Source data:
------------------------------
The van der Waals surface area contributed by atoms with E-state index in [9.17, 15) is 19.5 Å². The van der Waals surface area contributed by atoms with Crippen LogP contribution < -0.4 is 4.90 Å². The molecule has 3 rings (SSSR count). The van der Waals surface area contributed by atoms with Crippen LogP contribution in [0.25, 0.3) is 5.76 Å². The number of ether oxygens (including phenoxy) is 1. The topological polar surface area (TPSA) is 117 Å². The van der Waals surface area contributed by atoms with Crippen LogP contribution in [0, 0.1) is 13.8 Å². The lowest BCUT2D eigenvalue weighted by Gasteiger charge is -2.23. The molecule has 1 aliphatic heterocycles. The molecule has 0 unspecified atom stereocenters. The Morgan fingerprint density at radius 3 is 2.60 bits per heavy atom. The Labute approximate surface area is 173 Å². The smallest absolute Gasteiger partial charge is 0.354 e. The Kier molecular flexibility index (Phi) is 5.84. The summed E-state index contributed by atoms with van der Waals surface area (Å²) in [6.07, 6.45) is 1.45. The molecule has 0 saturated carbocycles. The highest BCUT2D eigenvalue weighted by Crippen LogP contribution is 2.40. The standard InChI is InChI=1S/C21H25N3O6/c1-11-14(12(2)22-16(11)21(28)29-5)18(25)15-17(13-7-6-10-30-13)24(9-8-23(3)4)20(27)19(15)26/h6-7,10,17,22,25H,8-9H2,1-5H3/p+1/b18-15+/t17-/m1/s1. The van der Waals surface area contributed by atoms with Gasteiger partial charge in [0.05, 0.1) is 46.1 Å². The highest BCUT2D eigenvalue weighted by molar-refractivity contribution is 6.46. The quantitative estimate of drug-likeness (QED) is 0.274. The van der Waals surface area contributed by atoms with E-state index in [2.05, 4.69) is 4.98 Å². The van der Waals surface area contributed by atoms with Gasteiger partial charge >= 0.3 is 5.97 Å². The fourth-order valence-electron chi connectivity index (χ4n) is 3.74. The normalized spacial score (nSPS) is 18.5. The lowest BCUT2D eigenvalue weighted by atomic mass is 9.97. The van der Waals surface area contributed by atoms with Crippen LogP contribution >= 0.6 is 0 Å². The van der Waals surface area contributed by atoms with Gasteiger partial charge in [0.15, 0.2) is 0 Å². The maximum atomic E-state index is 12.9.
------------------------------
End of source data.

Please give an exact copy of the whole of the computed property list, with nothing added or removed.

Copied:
The van der Waals surface area contributed by atoms with E-state index in [9.17, 15) is 19.5 Å². The van der Waals surface area contributed by atoms with Crippen LogP contribution < -0.4 is 4.90 Å². The molecule has 3 rings (SSSR count). The van der Waals surface area contributed by atoms with Crippen LogP contribution in [0.25, 0.3) is 5.76 Å². The number of ether oxygens (including phenoxy) is 1. The topological polar surface area (TPSA) is 117 Å². The van der Waals surface area contributed by atoms with Crippen LogP contribution in [0, 0.1) is 13.8 Å². The lowest BCUT2D eigenvalue weighted by Gasteiger charge is -2.23. The molecule has 1 aliphatic heterocycles. The molecule has 0 unspecified atom stereocenters. The Morgan fingerprint density at radius 3 is 2.60 bits per heavy atom. The Labute approximate surface area is 173 Å². The smallest absolute Gasteiger partial charge is 0.354 e. The Kier molecular flexibility index (Phi) is 5.84. The summed E-state index contributed by atoms with van der Waals surface area (Å²) in [6.07, 6.45) is 1.45. The molecule has 0 saturated carbocycles. The highest BCUT2D eigenvalue weighted by Crippen LogP contribution is 2.40. The standard InChI is InChI=1S/C21H25N3O6/c1-11-14(12(2)22-16(11)21(28)29-5)18(25)15-17(13-7-6-10-30-13)24(9-8-23(3)4)20(27)19(15)26/h6-7,10,17,22,25H,8-9H2,1-5H3/p+1/b18-15+/t17-/m1/s1. The van der Waals surface area contributed by atoms with Gasteiger partial charge in [0.05, 0.1) is 46.1 Å². The highest BCUT2D eigenvalue weighted by molar-refractivity contribution is 6.46. The quantitative estimate of drug-likeness (QED) is 0.274. The van der Waals surface area contributed by atoms with E-state index in [2.05, 4.69) is 4.98 Å². The van der Waals surface area contributed by atoms with Gasteiger partial charge >= 0.3 is 5.97 Å². The fourth-order valence-electron chi connectivity index (χ4n) is 3.74. The normalized spacial score (nSPS) is 18.5. The lowest BCUT2D eigenvalue weighted by atomic mass is 9.97. The van der Waals surface area contributed by atoms with Crippen LogP contribution >= 0.6 is 0 Å². The van der Waals surface area contributed by atoms with Gasteiger partial charge in [0.15, 0.2) is 0 Å². The maximum atomic E-state index is 12.9.